Here’s a recent example. On the night of the Paris attacks, a guy in New York called Rurik Bradbury Tweeted a picture of the Eiffel Tower in darkness under his spoof Twitter account, “Prof Jeff jarvis” saying “Wow. Lights off on the Eiffel Tower for the first time since 1889.” Putting aside the ethical question of deliberately spreading misinformation, you only need to think for a bit to wonder if the lights have been on 24/7 on the Eiffel Tower through two world wars and really all night long since 1889? Despite that, thirty thousand or so people re-tweeted it.

Or equally people sharing racist memes on Facebook and Twitter - always check emotive images with Google image search and even if it is credible, ask yourself what you achieve by sharing.

Follow key people in your chosen subject field. Do not expect them to follow you back as Twitter is not a numbers game - it should be about quality.

But Twitter is probably your most powerful publicity tool at the moment to show you’re creating engaging content, re-Tweeting relevant info to your followers and having useful conversations.

Now we get onto the specialist sites, according to what your chosen field is. It’s not unusual to have five or six or more sharing sites such as Instagram, Youtube, Mixcloud, Wordpress, Pinterest etc.

But - you need to make a judgment call about what are the best sites for you. One of the biggest mistakes people make is to scatter their content thinly over severals sites in the hope it’ll make you look like you’re more interesting or engaged.

Having current content is everything. If you’ve got a Youtube site with two scrappy videos on that you made a year ago, it’s not really going to back up your claim that you’re a film maker.

You’re not a blogger if your blog consists solely of “Hi” I’ve set up a blog site! Watch this space! Coming soon” and that’s the first and last thing you’ve posted.

Equally you’re not a podcaster if your site hasn’t been updated for three months.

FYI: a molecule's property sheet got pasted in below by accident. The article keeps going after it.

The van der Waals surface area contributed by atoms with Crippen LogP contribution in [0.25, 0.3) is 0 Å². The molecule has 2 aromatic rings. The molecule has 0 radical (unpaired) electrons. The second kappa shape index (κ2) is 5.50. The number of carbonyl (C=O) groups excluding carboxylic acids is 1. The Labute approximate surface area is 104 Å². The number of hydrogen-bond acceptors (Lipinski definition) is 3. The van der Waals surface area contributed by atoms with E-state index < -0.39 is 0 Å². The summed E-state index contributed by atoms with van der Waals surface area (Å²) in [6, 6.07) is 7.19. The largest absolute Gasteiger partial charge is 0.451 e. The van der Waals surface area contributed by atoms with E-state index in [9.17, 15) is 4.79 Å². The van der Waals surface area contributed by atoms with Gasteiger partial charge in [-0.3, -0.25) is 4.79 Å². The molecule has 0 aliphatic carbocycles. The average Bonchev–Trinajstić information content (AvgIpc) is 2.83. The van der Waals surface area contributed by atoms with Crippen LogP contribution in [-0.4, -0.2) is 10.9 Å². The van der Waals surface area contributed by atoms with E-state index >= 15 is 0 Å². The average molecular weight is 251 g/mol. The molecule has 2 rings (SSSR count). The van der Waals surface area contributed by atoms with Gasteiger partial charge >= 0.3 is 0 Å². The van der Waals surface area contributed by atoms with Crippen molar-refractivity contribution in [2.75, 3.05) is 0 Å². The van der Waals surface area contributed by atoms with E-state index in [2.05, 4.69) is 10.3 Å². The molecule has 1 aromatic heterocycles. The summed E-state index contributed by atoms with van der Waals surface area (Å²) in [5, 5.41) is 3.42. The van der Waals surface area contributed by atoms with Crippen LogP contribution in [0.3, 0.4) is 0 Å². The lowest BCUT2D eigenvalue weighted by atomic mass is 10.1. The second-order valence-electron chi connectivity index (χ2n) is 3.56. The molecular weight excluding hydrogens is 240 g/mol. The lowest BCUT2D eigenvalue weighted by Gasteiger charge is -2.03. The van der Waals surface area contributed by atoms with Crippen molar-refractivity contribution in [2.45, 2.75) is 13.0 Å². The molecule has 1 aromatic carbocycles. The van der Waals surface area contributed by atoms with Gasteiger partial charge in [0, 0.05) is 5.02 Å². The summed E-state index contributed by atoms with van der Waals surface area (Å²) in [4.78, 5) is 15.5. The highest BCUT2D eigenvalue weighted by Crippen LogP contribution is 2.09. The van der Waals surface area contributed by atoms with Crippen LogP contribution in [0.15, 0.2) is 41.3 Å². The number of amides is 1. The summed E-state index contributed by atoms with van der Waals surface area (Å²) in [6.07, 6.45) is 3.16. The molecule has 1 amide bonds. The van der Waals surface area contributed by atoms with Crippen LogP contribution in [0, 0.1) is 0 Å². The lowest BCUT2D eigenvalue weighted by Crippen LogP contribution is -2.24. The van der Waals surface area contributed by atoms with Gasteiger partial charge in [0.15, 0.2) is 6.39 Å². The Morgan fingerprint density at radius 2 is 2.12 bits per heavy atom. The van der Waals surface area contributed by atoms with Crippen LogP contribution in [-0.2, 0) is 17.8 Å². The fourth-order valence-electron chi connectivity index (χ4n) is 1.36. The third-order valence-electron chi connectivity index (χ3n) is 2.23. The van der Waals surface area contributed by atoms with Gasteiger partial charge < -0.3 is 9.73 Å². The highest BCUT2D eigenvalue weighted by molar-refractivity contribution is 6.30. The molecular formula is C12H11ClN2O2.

There is no excuse with technology now not to be creating content all the time, which you put up on your own showcase sites - videos, blogs, photos, podcasts. Brighton is a rich source of content and people with opinions about everything.

So concentrate on a narrow number of relevant media platforms which you keep updated with fresh content, show you off to your best advantage and keep your profile focused on what you say you’re about. No employer really wants to hire a Jack of all Trades; they’d prefer an Ace of one or two.

Keep an eye on what’s current and where your chosen industry is going. For example, Vimeo is seen as more professional and less cheesy that Youtube, but has nowhere near the same number of contributors.

Pro photographers tended to use Flickr but then Instagram came along, which may or may not have divided pros from people posting up snaps.

And as an aside, did anyone sign up for Ello which was supposed to rival Facebook?

Definitely join LinkedIn when you have something to say. More about that later.

Get involved in everything.

And I mean everything connected to your course and to what’s going on around you at Uni, whether you’re studying in Brighton or in Hastings. You’ve got a great opportunity here to try things out so roll up your sleeves and do it: not only media but clubs and societies, talks, events, and don’t forget they are all opportunities to create content - interviews, videos, blogs, pictures, all there on a plate.

I heard a great quote once which has stayed with me: “Be a wanna-do, not a wannabe”.

All specialist industries are very small and reputations go round. You MUST have something provable to back up your claims - if you say you're a flim maker you need to have a convincing online portfolio. If you claim you’re a print journalist, have a blog of current writing; even if it’s not a published piece, a blog will illustrate what you’re capable of.

Brighton is full of bullshitters “getting it together”. Everyone’s an artist, musician, DJ, blah blah blah - to which the answer is “Well when you’ve got it together, let me know.” Don’t be one of them.